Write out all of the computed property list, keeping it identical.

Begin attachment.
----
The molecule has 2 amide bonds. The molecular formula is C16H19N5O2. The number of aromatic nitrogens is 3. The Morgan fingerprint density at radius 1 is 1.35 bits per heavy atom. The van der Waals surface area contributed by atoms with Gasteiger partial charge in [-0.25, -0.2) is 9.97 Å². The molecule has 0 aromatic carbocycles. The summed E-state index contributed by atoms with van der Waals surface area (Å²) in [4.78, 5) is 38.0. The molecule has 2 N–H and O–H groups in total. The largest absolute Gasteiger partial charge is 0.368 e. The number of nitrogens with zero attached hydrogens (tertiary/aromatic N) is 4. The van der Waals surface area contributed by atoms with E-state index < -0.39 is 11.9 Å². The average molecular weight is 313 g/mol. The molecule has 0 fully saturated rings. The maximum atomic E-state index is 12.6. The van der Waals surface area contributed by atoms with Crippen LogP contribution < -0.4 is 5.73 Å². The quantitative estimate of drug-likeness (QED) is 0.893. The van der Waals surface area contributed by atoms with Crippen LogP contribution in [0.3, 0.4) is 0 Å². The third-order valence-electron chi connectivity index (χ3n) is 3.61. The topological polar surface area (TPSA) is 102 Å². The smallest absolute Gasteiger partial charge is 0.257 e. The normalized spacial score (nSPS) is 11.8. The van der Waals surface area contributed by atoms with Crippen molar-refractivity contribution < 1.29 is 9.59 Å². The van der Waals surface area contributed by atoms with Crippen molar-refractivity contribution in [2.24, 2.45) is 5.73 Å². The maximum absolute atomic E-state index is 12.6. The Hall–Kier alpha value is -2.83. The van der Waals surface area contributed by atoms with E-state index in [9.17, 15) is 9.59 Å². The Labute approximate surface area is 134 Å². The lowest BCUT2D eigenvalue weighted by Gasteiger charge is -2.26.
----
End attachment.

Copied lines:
The molecule has 2 amide bonds. The molecular formula is C16H19N5O2. The number of aromatic nitrogens is 3. The Morgan fingerprint density at radius 1 is 1.35 bits per heavy atom. The van der Waals surface area contributed by atoms with Gasteiger partial charge in [-0.25, -0.2) is 9.97 Å². The molecule has 0 aromatic carbocycles. The summed E-state index contributed by atoms with van der Waals surface area (Å²) in [4.78, 5) is 38.0. The molecule has 2 N–H and O–H groups in total. The largest absolute Gasteiger partial charge is 0.368 e. The number of nitrogens with zero attached hydrogens (tertiary/aromatic N) is 4. The van der Waals surface area contributed by atoms with E-state index < -0.39 is 11.9 Å². The average molecular weight is 313 g/mol. The molecule has 0 fully saturated rings. The maximum atomic E-state index is 12.6. The van der Waals surface area contributed by atoms with Crippen LogP contribution < -0.4 is 5.73 Å². The quantitative estimate of drug-likeness (QED) is 0.893. The van der Waals surface area contributed by atoms with Crippen LogP contribution in [0.3, 0.4) is 0 Å². The third-order valence-electron chi connectivity index (χ3n) is 3.61. The topological polar surface area (TPSA) is 102 Å². The smallest absolute Gasteiger partial charge is 0.257 e. The normalized spacial score (nSPS) is 11.8. The van der Waals surface area contributed by atoms with Crippen molar-refractivity contribution < 1.29 is 9.59 Å². The van der Waals surface area contributed by atoms with Crippen molar-refractivity contribution in [2.24, 2.45) is 5.73 Å². The maximum absolute atomic E-state index is 12.6. The Hall–Kier alpha value is -2.83. The van der Waals surface area contributed by atoms with E-state index in [9.17, 15) is 9.59 Å². The Labute approximate surface area is 134 Å². The lowest BCUT2D eigenvalue weighted by Gasteiger charge is -2.26.